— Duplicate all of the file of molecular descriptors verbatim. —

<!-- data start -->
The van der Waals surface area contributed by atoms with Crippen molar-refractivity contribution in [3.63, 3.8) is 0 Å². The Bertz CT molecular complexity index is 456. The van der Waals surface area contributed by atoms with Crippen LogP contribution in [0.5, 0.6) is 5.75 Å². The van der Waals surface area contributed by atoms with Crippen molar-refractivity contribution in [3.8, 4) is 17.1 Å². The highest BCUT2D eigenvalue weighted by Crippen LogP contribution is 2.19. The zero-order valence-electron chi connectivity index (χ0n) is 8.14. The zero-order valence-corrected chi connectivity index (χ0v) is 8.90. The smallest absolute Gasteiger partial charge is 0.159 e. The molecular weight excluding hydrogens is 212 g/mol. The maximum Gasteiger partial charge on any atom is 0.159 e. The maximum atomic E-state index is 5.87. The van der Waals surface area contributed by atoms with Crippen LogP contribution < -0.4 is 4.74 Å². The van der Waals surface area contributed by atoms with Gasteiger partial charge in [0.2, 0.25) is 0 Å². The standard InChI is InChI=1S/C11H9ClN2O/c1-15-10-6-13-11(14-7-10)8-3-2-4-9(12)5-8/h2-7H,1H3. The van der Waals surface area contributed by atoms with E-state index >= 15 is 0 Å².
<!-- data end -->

The van der Waals surface area contributed by atoms with Crippen molar-refractivity contribution in [3.63, 3.8) is 0 Å². The Bertz CT molecular complexity index is 456. The van der Waals surface area contributed by atoms with Crippen LogP contribution in [0.5, 0.6) is 5.75 Å². The van der Waals surface area contributed by atoms with Crippen molar-refractivity contribution in [3.8, 4) is 17.1 Å². The highest BCUT2D eigenvalue weighted by Crippen LogP contribution is 2.19. The zero-order valence-electron chi connectivity index (χ0n) is 8.14. The zero-order valence-corrected chi connectivity index (χ0v) is 8.90. The smallest absolute Gasteiger partial charge is 0.159 e. The molecular weight excluding hydrogens is 212 g/mol. The maximum Gasteiger partial charge on any atom is 0.159 e. The maximum atomic E-state index is 5.87. The van der Waals surface area contributed by atoms with Crippen LogP contribution < -0.4 is 4.74 Å². The van der Waals surface area contributed by atoms with Gasteiger partial charge in [0.2, 0.25) is 0 Å². The standard InChI is InChI=1S/C11H9ClN2O/c1-15-10-6-13-11(14-7-10)8-3-2-4-9(12)5-8/h2-7H,1H3. The van der Waals surface area contributed by atoms with E-state index >= 15 is 0 Å².